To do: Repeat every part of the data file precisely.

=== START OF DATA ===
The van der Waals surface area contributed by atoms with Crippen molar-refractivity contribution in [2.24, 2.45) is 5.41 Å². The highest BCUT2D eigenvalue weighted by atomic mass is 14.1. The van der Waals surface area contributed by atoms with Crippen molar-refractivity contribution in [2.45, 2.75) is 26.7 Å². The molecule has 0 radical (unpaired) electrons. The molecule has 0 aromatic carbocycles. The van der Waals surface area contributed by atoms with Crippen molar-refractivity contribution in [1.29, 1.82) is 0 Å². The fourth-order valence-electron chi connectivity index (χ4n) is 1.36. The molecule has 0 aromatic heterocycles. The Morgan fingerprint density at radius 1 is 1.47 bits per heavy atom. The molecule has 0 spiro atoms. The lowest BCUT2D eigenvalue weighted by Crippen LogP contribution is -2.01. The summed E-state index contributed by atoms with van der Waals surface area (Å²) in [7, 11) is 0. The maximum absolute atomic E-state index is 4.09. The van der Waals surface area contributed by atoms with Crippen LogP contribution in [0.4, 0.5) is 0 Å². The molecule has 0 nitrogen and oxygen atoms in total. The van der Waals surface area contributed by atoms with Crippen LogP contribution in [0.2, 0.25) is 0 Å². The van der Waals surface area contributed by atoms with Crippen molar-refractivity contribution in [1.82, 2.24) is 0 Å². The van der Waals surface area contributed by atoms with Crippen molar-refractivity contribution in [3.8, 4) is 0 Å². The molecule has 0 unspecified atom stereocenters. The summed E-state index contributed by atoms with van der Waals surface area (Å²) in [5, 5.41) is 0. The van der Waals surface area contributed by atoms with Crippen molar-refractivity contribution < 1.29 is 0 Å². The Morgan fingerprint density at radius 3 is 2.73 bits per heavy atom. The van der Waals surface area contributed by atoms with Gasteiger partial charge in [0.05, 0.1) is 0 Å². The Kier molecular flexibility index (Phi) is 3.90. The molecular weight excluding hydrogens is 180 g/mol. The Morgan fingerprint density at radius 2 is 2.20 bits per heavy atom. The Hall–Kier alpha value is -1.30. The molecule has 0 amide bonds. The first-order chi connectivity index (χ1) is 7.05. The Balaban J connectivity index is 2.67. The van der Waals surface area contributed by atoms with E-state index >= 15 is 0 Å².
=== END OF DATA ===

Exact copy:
The van der Waals surface area contributed by atoms with Crippen molar-refractivity contribution in [2.24, 2.45) is 5.41 Å². The highest BCUT2D eigenvalue weighted by atomic mass is 14.1. The van der Waals surface area contributed by atoms with Crippen molar-refractivity contribution in [2.45, 2.75) is 26.7 Å². The molecule has 0 radical (unpaired) electrons. The molecule has 0 aromatic carbocycles. The van der Waals surface area contributed by atoms with Crippen molar-refractivity contribution in [1.29, 1.82) is 0 Å². The fourth-order valence-electron chi connectivity index (χ4n) is 1.36. The molecule has 0 aromatic heterocycles. The Morgan fingerprint density at radius 1 is 1.47 bits per heavy atom. The molecule has 0 spiro atoms. The lowest BCUT2D eigenvalue weighted by Crippen LogP contribution is -2.01. The summed E-state index contributed by atoms with van der Waals surface area (Å²) in [7, 11) is 0. The maximum absolute atomic E-state index is 4.09. The van der Waals surface area contributed by atoms with Crippen LogP contribution in [0.4, 0.5) is 0 Å². The molecule has 0 nitrogen and oxygen atoms in total. The van der Waals surface area contributed by atoms with Crippen LogP contribution in [0.2, 0.25) is 0 Å². The van der Waals surface area contributed by atoms with Crippen molar-refractivity contribution in [1.82, 2.24) is 0 Å². The van der Waals surface area contributed by atoms with Crippen molar-refractivity contribution in [3.8, 4) is 0 Å². The molecule has 0 unspecified atom stereocenters. The summed E-state index contributed by atoms with van der Waals surface area (Å²) in [5, 5.41) is 0. The van der Waals surface area contributed by atoms with Crippen molar-refractivity contribution < 1.29 is 0 Å². The Morgan fingerprint density at radius 3 is 2.73 bits per heavy atom. The van der Waals surface area contributed by atoms with Gasteiger partial charge in [0.05, 0.1) is 0 Å². The Kier molecular flexibility index (Phi) is 3.90. The molecular weight excluding hydrogens is 180 g/mol. The Morgan fingerprint density at radius 2 is 2.20 bits per heavy atom. The Hall–Kier alpha value is -1.30. The molecule has 0 amide bonds. The first-order chi connectivity index (χ1) is 7.05. The Balaban J connectivity index is 2.67. The van der Waals surface area contributed by atoms with E-state index >= 15 is 0 Å².